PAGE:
Linked by Thom Holwerda on Fri 10th Sep 2010 14:59 UTC
General Development Python programmers shouldn't get too smug. While many people agree that Python is designed in a way that makes it a highly readable language, there can still be problems with legacy, untested Python code too. Porting legacy Perl to Python can be a daunting task. In this article, learn some of the theory behind dealing with legacy code, including what not to do.
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RE[2]: Why would I want to do it?
by sorpigal on Mon 13th Sep 2010 12:20 UTC in reply to "RE: Why would I want to do it?"
sorpigal
Member since:
2005-11-02

All of these either exist in Perl, too, or don't aid the point: Maintainability.

Iterators and for comprehension are sweet sauce, sure, but once I have a stack of perl code that doesn't use them and works, what exactly is my motivation for porting to python?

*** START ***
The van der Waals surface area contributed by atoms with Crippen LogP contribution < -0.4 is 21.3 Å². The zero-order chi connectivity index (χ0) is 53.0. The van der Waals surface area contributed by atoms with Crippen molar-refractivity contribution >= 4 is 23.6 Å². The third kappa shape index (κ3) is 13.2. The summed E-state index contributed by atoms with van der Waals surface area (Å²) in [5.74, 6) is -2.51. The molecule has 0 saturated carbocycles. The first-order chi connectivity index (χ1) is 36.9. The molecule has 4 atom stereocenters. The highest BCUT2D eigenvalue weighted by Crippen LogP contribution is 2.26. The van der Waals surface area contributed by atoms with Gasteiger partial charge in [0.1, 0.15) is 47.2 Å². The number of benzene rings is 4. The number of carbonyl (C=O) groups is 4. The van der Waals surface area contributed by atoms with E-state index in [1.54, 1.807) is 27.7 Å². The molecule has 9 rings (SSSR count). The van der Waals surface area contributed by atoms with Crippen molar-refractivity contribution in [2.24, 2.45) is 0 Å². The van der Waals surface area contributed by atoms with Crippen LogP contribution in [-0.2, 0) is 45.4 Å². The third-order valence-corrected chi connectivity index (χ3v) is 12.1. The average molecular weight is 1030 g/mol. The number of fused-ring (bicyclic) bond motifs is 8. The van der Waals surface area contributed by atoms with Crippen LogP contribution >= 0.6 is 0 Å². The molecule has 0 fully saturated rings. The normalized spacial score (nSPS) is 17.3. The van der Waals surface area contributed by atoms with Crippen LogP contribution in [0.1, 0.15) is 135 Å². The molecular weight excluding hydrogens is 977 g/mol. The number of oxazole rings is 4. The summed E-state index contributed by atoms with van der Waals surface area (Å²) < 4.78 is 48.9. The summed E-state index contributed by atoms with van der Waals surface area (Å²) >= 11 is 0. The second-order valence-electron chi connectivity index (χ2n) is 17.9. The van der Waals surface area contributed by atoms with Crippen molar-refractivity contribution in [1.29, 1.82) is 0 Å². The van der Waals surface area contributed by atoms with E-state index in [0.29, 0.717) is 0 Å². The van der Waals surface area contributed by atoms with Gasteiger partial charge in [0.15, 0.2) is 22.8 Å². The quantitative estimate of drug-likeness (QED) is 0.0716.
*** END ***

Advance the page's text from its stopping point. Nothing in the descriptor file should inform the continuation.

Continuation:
A variety of implementations is nice, but does it *really matter* that I there's "only" one source base for perl? I mean, it's open source! It's not like there's a portability problem when the perl interpreter is concerned, it runs everywhere.

I could go on and on.

If you're *starting a new project* then some of your arguments are useful, but we're maintaining code in this article.

Although, in fact, even when starting a new project I would, personally, be prepared to defend Perl's advantages. I've seen far, far more cases, for example, where an interpreter point upgrade breaks python programs. But we

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